The Apple Car is dead, long live the Apple car


Welcome to our weekly Apple Breakfast column, which includes all the Apple news you missed last week in a handy bite-sized roundup. We call it Apple Breakfast because we think it goes great with a Monday morning cup of coffee or tea, but it’s cool if you want to give it a read during lunch or dinner hours too.

Stop the car

So. Farewell
Apple Car.

Long-running rumorsphere
Obsession, technological
Pipe dream, and inspiration for
A million thinkpieces.

Including this one.

“We’ll see where it takes us.
We’re not really saying
From a product point of view
What we will do.”
That was your catchphrase.

Your development was dubbed
Project Titan
And you have now

After a decade, hundreds of hires, and billions spent in R&D, Apple has no car to show for its trouble. And that must qualify, of course, as a failure.

With Tesla experiencing issues with reliability (and ), there’s patently room in the market for an electrical car made by a reputable tech firm that obsesses over the small details and refuses to ship a product until it’s perfect. Paradoxically, indeed, Apple’s reported abandonment of the project highlights many of the qualities it would have brought to the car market. But that ship, to mix my transport metaphors, has sailed.

As the company has repeatedly pointed out, building both the hardware and software for a product is Apple’s special skill and a car designed by Apple engineers and run by Apple software was a mouthwatering proposition. That now won’t happen. But that doesn’t mean Project Titan has been a complete failure. For various reasons, the Apple Car, with an upper-case C, was never very likely to happen. But the Apple car, in the lower-case sense of a marque-agnostic car experience shaped by Apple’s software ecosystem and design methodology, is very much here to stay and is something to be celebrated.

CarPlay, most obviously, already exists and is available across a wide range of automobiles, benefiting a far wider user base than would ever have been able to afford a car actually built in Cupertino. And it’s pretty great, partly because nobody makes a user-friendly interface like Apple, and partly because it means drivers can switch between different makes of car without having to learn from scratch how that particular company likes to structure nested menus. (Personally, I find the CarPlay experience most frustrating in the moments when I drift outside Apple’s interface into my Skoda’s . The contrast is stark.)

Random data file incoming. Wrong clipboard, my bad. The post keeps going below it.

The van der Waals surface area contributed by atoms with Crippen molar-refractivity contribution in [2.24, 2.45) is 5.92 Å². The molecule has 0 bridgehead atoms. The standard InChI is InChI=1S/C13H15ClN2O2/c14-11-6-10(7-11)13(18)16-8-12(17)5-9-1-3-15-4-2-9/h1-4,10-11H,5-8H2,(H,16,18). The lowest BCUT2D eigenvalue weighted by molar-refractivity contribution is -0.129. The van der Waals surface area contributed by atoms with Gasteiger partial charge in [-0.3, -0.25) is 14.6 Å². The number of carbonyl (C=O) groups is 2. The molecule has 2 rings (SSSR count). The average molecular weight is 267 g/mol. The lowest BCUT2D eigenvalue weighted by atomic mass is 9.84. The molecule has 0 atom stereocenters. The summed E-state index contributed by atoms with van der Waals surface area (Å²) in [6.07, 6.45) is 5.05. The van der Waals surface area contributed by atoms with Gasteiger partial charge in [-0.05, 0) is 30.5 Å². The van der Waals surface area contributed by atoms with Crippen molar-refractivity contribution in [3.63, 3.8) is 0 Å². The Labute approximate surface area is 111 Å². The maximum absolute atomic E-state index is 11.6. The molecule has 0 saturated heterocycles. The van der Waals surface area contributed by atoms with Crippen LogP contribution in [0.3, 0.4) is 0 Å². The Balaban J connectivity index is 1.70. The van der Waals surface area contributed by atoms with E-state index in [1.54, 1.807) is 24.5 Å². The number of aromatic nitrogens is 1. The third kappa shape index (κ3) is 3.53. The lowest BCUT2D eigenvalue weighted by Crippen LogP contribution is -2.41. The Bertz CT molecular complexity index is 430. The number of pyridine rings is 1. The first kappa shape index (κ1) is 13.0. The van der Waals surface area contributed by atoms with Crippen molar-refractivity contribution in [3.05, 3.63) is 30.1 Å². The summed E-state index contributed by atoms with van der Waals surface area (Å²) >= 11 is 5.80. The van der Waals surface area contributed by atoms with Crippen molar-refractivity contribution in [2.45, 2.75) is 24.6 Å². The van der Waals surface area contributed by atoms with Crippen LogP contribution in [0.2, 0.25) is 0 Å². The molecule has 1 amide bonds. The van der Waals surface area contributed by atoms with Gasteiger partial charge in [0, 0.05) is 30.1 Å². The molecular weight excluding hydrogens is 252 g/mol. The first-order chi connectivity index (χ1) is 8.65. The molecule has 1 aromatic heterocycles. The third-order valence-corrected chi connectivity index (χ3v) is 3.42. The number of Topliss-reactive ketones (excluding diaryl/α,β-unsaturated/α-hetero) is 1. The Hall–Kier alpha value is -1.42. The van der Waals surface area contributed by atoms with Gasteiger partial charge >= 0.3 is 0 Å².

And as good as CarPlay is right now, it’s going to get better. CarPlay 2.0 has been in the pipeline for a while now, and proposes to take Apple’s control of your vehicular experience much further: instead of sitting in its neat little box and controlling navigation, music, and a few other minor functions, it will take over the entire front panel, including speed and fuel dials, and handle climate control and more. No longer will I need to worry about the segue from CarPlay to SkodaOS, since it will all be CarPlay. The whole thing sounds great… it’s just a shame that it’s late.

Perhaps this stuff seems superficial, simply a matter of how many touchscreen buttons you need to press to activate your “road trip” playlist. But think about the future. As autonomous cars steadily work their way from science fiction to everyday norms, the issue of safety for passengers (and pedestrians, cyclists, and so on) will be paramount. Which company would you rather trust to make life-or-death decisions on your behalf: the one which defied the FBI to protect iPhone users, or the one run by Elon Musk?


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And with that, we’re done for this week’s Apple Breakfast. If you’d like to get regular roundups, sign up for our newsletters. You can also follow us on Facebook, , or Twitter for discussion of breaking Apple news stories. See you next Monday, and stay Appley.

Apple Inc

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